Instead of the buttons on the Ribbon, you can apply a style or a combination of styles using the Property Sheet. In the Property Sheet, click either the Format or the All tab:. The text alignement specifies on what side the value of a field would be displayed, to the left, to the center, or to the right within the area allocated to the control.
To specify the text alignment of a control:. Practical Learning: Aligning Fields Text. The color applied to the text of a control specifies the perception of red-green-blue that the control will show. To specify or change the color of text of a control:. The background color specifies the color used behind the text, or on the body, of a control.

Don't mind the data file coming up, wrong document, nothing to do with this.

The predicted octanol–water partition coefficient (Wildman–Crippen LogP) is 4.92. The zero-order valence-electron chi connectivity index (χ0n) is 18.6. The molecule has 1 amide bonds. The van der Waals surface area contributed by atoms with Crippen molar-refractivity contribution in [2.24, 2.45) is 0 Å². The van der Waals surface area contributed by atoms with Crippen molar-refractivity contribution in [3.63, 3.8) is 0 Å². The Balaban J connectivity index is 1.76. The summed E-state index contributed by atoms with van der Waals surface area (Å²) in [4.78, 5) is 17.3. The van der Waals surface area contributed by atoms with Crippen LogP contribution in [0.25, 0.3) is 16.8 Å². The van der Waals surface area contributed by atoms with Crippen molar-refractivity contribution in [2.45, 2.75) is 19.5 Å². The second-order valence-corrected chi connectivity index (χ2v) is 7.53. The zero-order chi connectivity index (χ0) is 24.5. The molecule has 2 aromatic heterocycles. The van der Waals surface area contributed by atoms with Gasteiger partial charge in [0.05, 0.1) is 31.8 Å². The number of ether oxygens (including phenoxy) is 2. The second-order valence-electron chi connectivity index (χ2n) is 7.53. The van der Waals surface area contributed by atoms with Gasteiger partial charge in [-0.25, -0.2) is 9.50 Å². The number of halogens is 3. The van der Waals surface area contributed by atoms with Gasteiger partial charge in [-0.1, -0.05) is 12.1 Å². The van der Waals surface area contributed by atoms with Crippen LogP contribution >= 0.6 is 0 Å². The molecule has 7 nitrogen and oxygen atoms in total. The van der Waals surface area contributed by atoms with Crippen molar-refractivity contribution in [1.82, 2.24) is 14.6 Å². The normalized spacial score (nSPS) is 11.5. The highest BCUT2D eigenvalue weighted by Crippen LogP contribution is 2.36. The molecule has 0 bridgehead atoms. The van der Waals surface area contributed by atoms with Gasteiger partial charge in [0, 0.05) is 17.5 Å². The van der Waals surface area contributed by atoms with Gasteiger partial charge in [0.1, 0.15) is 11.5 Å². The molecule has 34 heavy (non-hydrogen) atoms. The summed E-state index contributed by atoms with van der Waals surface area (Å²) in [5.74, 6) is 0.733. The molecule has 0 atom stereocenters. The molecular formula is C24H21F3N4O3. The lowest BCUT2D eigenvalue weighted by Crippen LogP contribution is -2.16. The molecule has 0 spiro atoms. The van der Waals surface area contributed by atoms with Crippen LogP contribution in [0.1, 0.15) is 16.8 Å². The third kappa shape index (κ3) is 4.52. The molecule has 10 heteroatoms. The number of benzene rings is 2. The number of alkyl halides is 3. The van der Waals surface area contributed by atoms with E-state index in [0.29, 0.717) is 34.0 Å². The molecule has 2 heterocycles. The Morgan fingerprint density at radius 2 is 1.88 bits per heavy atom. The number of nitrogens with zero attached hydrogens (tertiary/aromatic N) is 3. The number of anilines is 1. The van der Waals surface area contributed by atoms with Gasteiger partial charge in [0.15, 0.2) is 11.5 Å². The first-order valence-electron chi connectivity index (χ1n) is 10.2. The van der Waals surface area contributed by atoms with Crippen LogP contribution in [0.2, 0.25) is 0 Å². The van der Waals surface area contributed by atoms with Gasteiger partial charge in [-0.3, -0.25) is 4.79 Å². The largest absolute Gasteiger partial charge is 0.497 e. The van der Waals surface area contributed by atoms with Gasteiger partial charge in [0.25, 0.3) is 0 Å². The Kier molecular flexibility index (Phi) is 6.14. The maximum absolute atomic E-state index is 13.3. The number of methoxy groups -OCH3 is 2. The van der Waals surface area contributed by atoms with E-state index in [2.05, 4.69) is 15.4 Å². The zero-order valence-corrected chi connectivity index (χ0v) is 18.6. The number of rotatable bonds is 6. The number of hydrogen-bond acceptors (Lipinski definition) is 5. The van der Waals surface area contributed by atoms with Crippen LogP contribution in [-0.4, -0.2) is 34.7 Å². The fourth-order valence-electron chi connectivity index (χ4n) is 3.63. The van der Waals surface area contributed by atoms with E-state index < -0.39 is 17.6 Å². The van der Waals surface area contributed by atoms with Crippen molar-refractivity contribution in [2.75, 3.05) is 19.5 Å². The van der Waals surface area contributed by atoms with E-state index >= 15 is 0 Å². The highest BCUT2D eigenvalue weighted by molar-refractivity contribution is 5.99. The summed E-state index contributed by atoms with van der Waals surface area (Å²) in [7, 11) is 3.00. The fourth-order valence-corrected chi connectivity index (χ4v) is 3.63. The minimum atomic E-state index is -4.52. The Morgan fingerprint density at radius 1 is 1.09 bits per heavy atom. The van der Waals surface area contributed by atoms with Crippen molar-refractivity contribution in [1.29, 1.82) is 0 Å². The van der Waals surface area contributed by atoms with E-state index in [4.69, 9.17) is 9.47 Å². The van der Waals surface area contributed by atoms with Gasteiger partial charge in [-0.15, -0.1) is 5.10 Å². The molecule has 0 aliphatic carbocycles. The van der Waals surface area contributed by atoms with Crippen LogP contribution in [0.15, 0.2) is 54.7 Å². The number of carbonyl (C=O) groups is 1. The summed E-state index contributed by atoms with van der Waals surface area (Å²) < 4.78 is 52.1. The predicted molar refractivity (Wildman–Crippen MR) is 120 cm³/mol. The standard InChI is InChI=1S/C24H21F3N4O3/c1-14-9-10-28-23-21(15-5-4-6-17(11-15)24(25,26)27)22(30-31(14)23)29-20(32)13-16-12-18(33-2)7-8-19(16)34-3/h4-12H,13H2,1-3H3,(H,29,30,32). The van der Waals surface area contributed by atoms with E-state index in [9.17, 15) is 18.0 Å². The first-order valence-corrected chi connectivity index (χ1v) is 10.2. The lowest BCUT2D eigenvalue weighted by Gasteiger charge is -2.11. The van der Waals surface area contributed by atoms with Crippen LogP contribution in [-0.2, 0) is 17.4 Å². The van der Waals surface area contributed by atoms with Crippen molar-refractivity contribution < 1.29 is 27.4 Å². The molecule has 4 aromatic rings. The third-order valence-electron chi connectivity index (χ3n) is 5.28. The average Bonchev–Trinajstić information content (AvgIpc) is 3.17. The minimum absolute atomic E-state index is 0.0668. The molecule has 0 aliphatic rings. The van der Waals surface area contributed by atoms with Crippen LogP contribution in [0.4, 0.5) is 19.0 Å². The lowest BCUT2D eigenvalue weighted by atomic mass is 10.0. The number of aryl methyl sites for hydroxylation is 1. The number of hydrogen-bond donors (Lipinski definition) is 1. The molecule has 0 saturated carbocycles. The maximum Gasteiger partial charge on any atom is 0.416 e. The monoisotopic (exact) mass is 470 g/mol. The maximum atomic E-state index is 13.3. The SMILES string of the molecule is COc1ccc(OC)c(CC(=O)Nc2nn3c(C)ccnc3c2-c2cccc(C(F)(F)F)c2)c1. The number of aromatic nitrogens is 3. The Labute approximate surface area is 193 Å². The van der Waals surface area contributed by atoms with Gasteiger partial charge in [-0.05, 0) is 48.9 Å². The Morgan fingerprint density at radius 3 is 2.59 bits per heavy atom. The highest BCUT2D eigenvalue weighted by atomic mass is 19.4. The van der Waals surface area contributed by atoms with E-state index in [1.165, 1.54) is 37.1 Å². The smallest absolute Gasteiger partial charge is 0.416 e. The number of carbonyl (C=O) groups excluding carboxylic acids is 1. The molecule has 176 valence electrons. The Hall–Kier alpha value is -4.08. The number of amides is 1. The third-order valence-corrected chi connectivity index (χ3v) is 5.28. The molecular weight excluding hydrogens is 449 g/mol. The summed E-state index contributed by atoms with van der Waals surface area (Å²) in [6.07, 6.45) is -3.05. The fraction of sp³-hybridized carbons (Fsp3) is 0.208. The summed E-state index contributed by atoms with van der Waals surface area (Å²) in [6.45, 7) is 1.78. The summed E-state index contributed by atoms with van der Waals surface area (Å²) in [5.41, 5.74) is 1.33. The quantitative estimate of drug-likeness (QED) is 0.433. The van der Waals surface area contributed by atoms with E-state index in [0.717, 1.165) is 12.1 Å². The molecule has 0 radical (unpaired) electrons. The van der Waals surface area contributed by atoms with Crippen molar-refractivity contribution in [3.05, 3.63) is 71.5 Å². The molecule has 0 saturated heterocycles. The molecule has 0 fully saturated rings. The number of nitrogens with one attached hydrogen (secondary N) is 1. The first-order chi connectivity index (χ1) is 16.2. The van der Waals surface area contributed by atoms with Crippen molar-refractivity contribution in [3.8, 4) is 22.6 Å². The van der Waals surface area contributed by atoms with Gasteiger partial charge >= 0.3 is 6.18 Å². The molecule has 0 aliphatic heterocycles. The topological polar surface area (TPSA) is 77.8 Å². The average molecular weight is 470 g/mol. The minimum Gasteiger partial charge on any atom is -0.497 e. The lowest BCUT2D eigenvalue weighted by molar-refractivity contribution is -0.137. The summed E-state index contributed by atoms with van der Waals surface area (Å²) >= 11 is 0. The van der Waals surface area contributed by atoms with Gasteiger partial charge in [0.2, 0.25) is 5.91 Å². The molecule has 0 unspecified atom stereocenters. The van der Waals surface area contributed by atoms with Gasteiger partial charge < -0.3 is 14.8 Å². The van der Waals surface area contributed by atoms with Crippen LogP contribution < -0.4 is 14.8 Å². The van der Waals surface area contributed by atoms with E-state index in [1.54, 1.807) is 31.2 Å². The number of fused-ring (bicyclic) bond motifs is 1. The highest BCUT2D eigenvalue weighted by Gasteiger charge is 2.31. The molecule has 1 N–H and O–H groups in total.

- Change form color on state change;
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- Copy the conditional formatting of a control.
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Practical Learning: Setting the Background Color. If you don't want a control to be painted with a particular color, you can make it transparent. To do this, right-click the control on the form or report. Alternatively, in the Property Sheet, click the Back Style field, then click the arrow of its combo box and select Transparent. Practical Learning: Setting the Transparency of a Control.police-risk-management.com/order/app/wybuf-spiare-con-iphone.php
Subreport Transparency? - UtterAccess Forums